Determining animation color for selected cells
public void colorizeSelections() { 
    // calculate % completion relative to start/stop times    
    float elapsed = (float) (System.currentTimeMillis() - startTime);
    float completeness = Math.min ((elapsed/ANIMATION_DURATION), 1.0f); 
    // calculate scaled color 
    float colorizedForeComps[] = new float[3]; 
    float colorizedBackComps[] = new float[3]; 
    for (int i=0; i<3; i++) {
        colorizedForeComps[i] =
           foregroundComps[i] +
           (completeness *
            (foregroundSelectionComps[i] - foregroundComps[i]));
        colorizedBackComps[i] =
           backgroundComps[i] +
           (completeness *
            (backgroundSelectionComps[i] - backgroundComps[i]));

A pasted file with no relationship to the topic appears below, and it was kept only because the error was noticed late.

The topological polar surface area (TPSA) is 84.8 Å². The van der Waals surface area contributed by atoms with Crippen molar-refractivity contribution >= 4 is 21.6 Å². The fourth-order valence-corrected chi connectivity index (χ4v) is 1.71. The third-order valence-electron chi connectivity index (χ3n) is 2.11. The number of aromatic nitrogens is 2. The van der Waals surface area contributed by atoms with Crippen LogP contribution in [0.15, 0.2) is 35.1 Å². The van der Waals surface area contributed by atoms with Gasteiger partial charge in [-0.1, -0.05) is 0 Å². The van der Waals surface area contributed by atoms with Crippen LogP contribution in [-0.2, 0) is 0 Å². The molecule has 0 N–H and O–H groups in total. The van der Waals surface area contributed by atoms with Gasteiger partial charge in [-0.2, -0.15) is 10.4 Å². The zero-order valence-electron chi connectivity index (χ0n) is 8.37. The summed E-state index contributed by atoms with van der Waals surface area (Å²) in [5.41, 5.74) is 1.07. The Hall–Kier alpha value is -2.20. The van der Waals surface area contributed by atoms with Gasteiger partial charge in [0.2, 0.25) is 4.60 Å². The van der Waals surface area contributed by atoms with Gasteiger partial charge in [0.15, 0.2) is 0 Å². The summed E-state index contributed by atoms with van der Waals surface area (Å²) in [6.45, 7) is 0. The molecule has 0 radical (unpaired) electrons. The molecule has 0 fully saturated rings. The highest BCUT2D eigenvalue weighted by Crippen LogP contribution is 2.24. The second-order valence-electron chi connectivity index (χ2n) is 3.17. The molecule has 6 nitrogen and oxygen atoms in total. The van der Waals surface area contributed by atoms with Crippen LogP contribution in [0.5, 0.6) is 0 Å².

}
    colorizedSelectionForeground =
       new Color (colorizedForeComps[0],
                  colorizedForeComps[1],
                  colorizedForeComps[2]);

    colorizedSelectionBackground =
       new Color (colorizedBackComps[0],
       colorizedBackComps[1],
       colorizedBackComps[2]);
}

The cell renderer in Figure is very simple: it just looks to see if the cell it's rendering is selected; if so, it sets its foreground and background to the colorized values. It also sets the cell to be opaque, meaning that the renderer wants the responsibility of drawing all the pixels, which is necessary to make the background color fill the cell. In a more complex cell layout, you might need to apply the foreground and background colors to all the cell's children and make them opaque, too.

Rendering the animated list cells
class AnimatedCellRenderer extends DefaultListCellRenderer {
    public Component getListCellRendererComponent(JList list,
                                                  Object value,
                                                  int index,
                                                  boolean isSelected,
                                                  boolean hasFocus) {